One of the hardest things to do as a writer (unless you are well-known or a celebrity) is to get good publicity for a book, especially your first one.  This year, I entered two writing contests hoping I would win, but I didn’t.  However, I did receive a wonderful review by a judge who understood the theme of finding an authentic identity and described the book as “immediately engrossing.”

attd_kindle

 

How To Win When You Haven’t Won

That was the 22nd Annual Writer’s Digest Self-published Book contest.  I received a 5 (the top score) on all five areas that were evaluated and the judge wrote the following review.

Books are evaluated on a scale of 1 to 5, with 1 meaning “needs improvement” and 5 meaning “outstanding”. This scale is strictly to provide a point of reference, it is not a cumulative score and does not reflect ranking.

Structure, Organization, and Pacing: 5

Spelling, Punctuation, and Grammar: 5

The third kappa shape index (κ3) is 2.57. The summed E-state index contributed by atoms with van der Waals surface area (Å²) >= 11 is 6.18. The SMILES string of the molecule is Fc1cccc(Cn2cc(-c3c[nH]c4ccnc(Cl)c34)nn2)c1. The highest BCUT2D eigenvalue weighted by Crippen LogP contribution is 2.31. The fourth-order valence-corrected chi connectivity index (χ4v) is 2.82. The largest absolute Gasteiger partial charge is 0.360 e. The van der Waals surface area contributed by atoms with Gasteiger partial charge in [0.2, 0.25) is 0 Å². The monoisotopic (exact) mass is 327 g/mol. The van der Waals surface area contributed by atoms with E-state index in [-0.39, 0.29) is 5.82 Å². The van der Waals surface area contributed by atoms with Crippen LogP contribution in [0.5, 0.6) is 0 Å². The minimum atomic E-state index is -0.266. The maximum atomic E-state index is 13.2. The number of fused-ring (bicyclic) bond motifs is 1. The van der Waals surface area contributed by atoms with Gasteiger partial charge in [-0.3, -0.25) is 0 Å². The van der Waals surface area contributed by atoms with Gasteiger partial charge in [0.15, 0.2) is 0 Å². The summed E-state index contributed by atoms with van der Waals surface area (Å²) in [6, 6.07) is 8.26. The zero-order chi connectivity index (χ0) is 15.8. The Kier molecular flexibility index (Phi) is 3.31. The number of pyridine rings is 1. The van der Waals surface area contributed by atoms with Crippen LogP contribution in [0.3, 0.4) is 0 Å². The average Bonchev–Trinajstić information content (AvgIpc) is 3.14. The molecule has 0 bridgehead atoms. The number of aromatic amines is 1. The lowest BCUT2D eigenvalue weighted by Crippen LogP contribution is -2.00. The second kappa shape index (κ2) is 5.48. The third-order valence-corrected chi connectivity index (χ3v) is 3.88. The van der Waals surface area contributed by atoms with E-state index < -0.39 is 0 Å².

Production Quality and Cover Design: 5

Plot and Story Appeal: 5

Character Appeal and Development: 5

Voice and Writing Style: 5

Judge’s Commentary*:

AWAKENING TO THE DANCE: A JOURNEY TO WHOLENESS, a memoir by Georganne Spruce, is an inspiring book that will appeal to those, especially women, who struggle yet are determined to find their authentic selves in spite of what society wants them to be. This memoir will hold special appeal to readers interested in how Buddhism and Jungian dream interpretation can improve one’s life.

The cover is appropriate and eye-catching. The woman looks joyful and limber. I like the green and yellow colors and how the woman’s dance pants contrast with the colors. The back cover copy is very good. I like the summary and the fact that the author has secured two enthusiastic endorsements. I also like the author photo.